How to accelerate the development of smaller LNG infrastructure in Asia

Neil Semple's picture
Neil Semple, Principal, The Lantau Group
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In this interview, Gastech News asked Neil Semple, Principal at The Lantau Group - and speaker at the 4th Annual Asia Pacific Small & Mid-Scale LNG Forum 2015 - for his views on small-mid scale LNG infrastructure in Asia.

Gastech News: What are the main existing infrastructure and planned infrastructure for small-mid scale LNG in Asia?

Neil Semple: The greatest amount of small and medium scale LNG plants are located in China. But utilisation is low. Demand has been hit by the new city gas pricing for new gas supplies introduced in 2013, which linked prices to a mixture of the imported fuel oil and LPG price. In addition, the fall in crude oil price has eroded the price gap between LNG and traditional liquid products. A change linking all gas to imported fuel oil and LPG prices would assist small scale LNG producers as inexpensive legacy gas would be re-priced to market linked indexes. Tighter environmental rules, and the enforcement thereof, would also encourage industry and transport to switch to natural gas from fuel oil and diesel.

In Indonesia, the state power and gas companies (PLN and Pertamina) have plans to build out infrastructure to get R-LNG into power plants currently using diesel on the smaller islands. Initially this is taking the form of CNG from the CNG storage tanks at the Grati power plant and transporting the fuel by CNG vessels to power plants in Bali and Lombok. But in time new supplies of domestic market obligation LNG are expected to provide a supply push to the build out of LNG milk runs to other smaller power plants and industrial loads scattered around the archipelago.

There are truck loading facilities at the Map Tha Phut LNG terminal in Thailand. Some initial truck loads are being used at factories not connected to piped gas and even transported over the border to Myanmar to run captive power plants. Clarity in regulations on LNG commodity pricing, terminal access, and regulations on the road transport of LNG would be welcomed.

An LNG terminal on Luzon in the Philippines could set the stage for getting LNG into other islands in the archipelago. In the power sector there are many small to medium power plants in Visayas that could switch to LNG from diesel and fuel oil. In addition, as the fuel would be delivered as LNG (and not gas) the transportation of it via truck on Luzon could easily serve industry and also supply the fuel to service stations to refill LNG powered trucks and commercial vehicles or else be turned into CNG for passenger vehicles.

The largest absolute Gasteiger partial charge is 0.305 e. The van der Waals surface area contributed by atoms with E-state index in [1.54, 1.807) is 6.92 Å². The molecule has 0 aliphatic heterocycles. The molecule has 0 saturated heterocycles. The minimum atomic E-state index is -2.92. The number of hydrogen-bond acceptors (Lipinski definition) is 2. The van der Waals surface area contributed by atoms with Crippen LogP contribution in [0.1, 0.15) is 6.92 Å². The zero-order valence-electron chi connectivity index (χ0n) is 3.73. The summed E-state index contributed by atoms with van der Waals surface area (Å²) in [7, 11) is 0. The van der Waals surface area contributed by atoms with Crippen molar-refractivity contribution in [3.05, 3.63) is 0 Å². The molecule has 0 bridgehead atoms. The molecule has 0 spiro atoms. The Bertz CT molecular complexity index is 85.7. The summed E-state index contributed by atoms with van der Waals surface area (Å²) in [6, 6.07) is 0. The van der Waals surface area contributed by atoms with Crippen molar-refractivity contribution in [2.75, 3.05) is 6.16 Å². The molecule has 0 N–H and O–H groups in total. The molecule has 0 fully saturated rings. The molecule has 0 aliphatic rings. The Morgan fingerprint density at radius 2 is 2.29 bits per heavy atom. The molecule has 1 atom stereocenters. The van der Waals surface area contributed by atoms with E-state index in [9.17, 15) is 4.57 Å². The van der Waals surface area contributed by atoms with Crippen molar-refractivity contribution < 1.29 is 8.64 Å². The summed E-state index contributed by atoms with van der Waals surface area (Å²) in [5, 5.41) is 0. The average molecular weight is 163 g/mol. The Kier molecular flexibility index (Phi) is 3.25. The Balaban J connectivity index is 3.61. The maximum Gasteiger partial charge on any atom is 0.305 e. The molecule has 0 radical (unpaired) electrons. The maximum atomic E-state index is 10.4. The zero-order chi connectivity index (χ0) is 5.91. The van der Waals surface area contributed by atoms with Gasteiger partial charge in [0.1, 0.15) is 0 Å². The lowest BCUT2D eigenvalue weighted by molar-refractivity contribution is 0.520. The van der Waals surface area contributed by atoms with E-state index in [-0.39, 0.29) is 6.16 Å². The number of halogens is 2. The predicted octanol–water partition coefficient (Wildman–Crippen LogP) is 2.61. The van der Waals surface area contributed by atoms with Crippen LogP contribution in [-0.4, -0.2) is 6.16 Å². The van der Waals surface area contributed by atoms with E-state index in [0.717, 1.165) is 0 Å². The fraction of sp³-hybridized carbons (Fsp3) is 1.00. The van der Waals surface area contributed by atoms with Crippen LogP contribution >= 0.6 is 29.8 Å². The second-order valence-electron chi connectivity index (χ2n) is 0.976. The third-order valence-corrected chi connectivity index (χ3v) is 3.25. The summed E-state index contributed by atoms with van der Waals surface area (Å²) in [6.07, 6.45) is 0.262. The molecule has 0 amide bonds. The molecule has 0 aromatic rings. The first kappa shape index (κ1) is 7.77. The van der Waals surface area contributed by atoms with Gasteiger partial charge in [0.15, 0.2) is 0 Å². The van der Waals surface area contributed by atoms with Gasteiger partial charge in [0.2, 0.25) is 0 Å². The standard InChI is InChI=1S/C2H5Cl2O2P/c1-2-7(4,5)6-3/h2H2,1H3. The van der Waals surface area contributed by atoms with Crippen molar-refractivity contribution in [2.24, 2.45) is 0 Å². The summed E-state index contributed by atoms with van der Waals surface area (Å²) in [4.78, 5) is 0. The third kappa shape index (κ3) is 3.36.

Gastech News: What needs to be done to accelerate the development of smaller LNG infrastructure in the region?

Neil Semple: The removal of any subsidies for other fuels is the main requirement. In addition, in the power sector some companies even in liberalised markets have a fuel pass through mechanism approved by the regulator for purchases of diesel or fuel oil, but no incentive to change to a potentially cheaper and cleaner fuel source. Next would be clear rules and regulations on the transport and storage of LNG. For many countries LNG is a new fuel especially regarding the on shore transportation of it by truck. Tighter emissions standards and enforcement of those standards would also be a boon to LNG which is much less polluting than diesel or fuel oil. A sustained recovery in the crude oil price is needed to restore the pricing advantage of LNG.

To meet Neil and attend the upcoming Asia Pacific Small & Mid-Scale LNG (APAC LNG) Forum 2015 in Singapore click the banner below.

APAC LNG Singapore

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